Scott Caught On Camera

Jan 29th, 2007

Scott Caught On Camera

Scott_Push_Up_Small.jpg

Scott in the middle of performing a push-up.

A Case for Physical Activity

For those of you who know me a little, you know that I’m an evolution nut (with more of an emphasis on nut, I’m sure).

I was recently turned on to Mark Rippetoe’s latest book (along with Lon Kilgore and Glenn Pendlay), Practical Programming for Strength Training. This is a must-read for anyone with even a passing interest in strength- or power training.

Anyway, Coach Rippetoe has a nice passage in the book on the importance (even necessity) of physical training. Enjoy:

As is often the case, sports preparation can shed light on the human condition. Humans are built to move. We evolved under conditions that required daily intense physical activity, and that hard-earned genotype is still ours today. The modern sedentary lifestyle leads to the inactivation of the genes related to fitness and performance, attributes that were once critical for survival and are still critical for the correct, healthy expression of the genotype. The genes are still there, they just aren’t doing anything because the body is not stressed enough to cause a physiological adaptation requiring their activation. Heart, lungs, muscles, bones, brain, all operate far below the level at which they are still intended to function, and at which they function best. Those among us who are sedentary suffer the consequences.

–Practical Programming for Strength Training, p. 108

DISCUSSION 6 Comments

  1. Maren Jacobsen January 29, 2007 at 11:06 pm

    Mike,

    This is great info, it makes so much sense. It wasn’t that long ago that we were hunter/gatherers – we really haven’t evolved out of that physiology yet.

    Since you’re an evolution nut, have you read “The Selfish Gene” by Richard Dawkins and “The Moral Animal” by Robert Wright? I read Wright’s book last quarter in my Evolutionary Psych class. His argument is that a lot of human behavior is genetically coded. The readings caused some hot debates in my class for sure, but I found his arguments very compelling.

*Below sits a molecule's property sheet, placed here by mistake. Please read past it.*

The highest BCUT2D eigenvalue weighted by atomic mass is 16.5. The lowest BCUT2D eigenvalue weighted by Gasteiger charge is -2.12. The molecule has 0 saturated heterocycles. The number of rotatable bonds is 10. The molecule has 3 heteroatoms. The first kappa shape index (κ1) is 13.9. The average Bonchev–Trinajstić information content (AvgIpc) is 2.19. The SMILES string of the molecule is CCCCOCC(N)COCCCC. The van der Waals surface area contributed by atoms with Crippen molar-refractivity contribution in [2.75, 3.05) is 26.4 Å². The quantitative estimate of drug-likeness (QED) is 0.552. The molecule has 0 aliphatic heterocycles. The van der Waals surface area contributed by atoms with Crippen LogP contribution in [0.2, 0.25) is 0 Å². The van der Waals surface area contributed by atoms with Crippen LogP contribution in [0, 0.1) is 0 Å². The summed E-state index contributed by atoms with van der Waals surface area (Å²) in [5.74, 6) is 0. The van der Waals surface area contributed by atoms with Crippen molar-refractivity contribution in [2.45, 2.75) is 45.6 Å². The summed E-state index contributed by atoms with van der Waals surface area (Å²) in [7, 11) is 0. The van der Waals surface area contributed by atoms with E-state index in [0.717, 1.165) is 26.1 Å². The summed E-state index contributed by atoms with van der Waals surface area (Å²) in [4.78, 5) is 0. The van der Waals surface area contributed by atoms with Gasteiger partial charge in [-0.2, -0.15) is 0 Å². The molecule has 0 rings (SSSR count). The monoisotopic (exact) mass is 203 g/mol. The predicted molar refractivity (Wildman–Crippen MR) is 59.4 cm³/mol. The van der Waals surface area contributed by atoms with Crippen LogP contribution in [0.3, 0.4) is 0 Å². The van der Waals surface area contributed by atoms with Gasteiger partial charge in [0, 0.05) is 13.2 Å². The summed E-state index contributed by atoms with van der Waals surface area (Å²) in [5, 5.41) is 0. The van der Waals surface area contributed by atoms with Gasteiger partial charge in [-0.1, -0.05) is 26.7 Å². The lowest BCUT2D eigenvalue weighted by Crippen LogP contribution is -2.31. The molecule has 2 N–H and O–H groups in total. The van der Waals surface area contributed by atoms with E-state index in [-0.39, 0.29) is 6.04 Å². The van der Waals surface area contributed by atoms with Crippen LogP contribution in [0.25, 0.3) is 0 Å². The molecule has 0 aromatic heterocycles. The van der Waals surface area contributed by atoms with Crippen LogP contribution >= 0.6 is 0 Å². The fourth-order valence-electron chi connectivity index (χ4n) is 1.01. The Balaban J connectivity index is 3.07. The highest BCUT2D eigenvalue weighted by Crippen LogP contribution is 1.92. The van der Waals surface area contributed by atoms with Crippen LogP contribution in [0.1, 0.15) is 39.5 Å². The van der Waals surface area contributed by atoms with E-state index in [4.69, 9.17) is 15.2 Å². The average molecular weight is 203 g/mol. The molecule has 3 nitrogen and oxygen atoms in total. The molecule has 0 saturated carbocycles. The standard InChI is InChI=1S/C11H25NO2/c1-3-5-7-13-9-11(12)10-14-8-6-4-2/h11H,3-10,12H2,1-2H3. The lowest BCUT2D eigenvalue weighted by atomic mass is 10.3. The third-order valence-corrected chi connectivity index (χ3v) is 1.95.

“The Selfish Gene” is at the top of my reading list. I’ve seen Richard Dawkins speak and he’s amazing.

    MJ

  2. Mike Minium January 29, 2007 at 11:53 pm

    Maren,

    The Selfish Gene is awesome. I’d lend it to you but it’s currently packed up and in storage with a ton of other books I have. The genotype and phenotype distinctions he defines are useful, if not critical, for understanding health and fitness.

    Another good one is The Red Queen by Matt Ridley. Lots of interesting insights into human nature…

  3. Leo P January 30, 2007 at 12:01 am

    Here are a few more neat evolution books:

    The Origin of Virtue (also by Ridley)

    Why We Get Sick (about the linked evolution of disease and the immune system)

    The Beak of the Finch (about observing evolution in real-time)

  4. Jonathan January 30, 2007 at 1:09 am

    here’s a question i’ve pondered. do you think the evolution of the human species has ended because of advances in technology?

  5. Jonathan January 31, 2007 at 1:59 am

    just did a rehab version of Angie. My neck’s still not quite right.

    100 ring rows at about 30-45 degree angle (can’t do pullups right now)

    100 pushups

    100 hanging knee raises (can’t do situps right now)

    100 squats

    all sets unbroken, 10×10

    21:57

    holy grip workout batman.

  6. annie Vought February 1, 2007 at 2:32 am

    I am feeling a little slow. What are you talking about ann?